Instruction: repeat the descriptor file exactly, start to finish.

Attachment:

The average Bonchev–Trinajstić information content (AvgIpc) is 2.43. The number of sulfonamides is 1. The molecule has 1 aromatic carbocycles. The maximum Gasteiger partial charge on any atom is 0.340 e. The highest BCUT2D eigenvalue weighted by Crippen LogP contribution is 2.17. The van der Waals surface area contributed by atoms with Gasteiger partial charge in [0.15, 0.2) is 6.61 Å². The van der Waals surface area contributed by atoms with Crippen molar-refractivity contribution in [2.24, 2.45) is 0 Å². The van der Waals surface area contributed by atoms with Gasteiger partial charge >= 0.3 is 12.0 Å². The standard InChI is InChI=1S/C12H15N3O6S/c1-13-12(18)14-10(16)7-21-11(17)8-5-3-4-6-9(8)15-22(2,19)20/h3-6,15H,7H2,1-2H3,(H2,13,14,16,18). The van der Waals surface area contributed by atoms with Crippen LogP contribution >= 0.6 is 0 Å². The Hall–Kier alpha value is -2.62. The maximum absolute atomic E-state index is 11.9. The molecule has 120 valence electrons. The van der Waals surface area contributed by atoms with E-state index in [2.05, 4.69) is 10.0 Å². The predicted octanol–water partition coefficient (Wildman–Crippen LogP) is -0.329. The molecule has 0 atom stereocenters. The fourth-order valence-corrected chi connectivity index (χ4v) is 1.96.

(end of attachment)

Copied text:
The average Bonchev–Trinajstić information content (AvgIpc) is 2.43. The number of sulfonamides is 1. The molecule has 1 aromatic carbocycles. The maximum Gasteiger partial charge on any atom is 0.340 e. The highest BCUT2D eigenvalue weighted by Crippen LogP contribution is 2.17. The van der Waals surface area contributed by atoms with Gasteiger partial charge in [0.15, 0.2) is 6.61 Å². The van der Waals surface area contributed by atoms with Crippen molar-refractivity contribution in [2.24, 2.45) is 0 Å². The van der Waals surface area contributed by atoms with Gasteiger partial charge >= 0.3 is 12.0 Å². The standard InChI is InChI=1S/C12H15N3O6S/c1-13-12(18)14-10(16)7-21-11(17)8-5-3-4-6-9(8)15-22(2,19)20/h3-6,15H,7H2,1-2H3,(H2,13,14,16,18). The van der Waals surface area contributed by atoms with Crippen LogP contribution >= 0.6 is 0 Å². The Hall–Kier alpha value is -2.62. The maximum absolute atomic E-state index is 11.9. The molecule has 120 valence electrons. The van der Waals surface area contributed by atoms with E-state index in [2.05, 4.69) is 10.0 Å². The predicted octanol–water partition coefficient (Wildman–Crippen LogP) is -0.329. The molecule has 0 atom stereocenters. The fourth-order valence-corrected chi connectivity index (χ4v) is 1.96.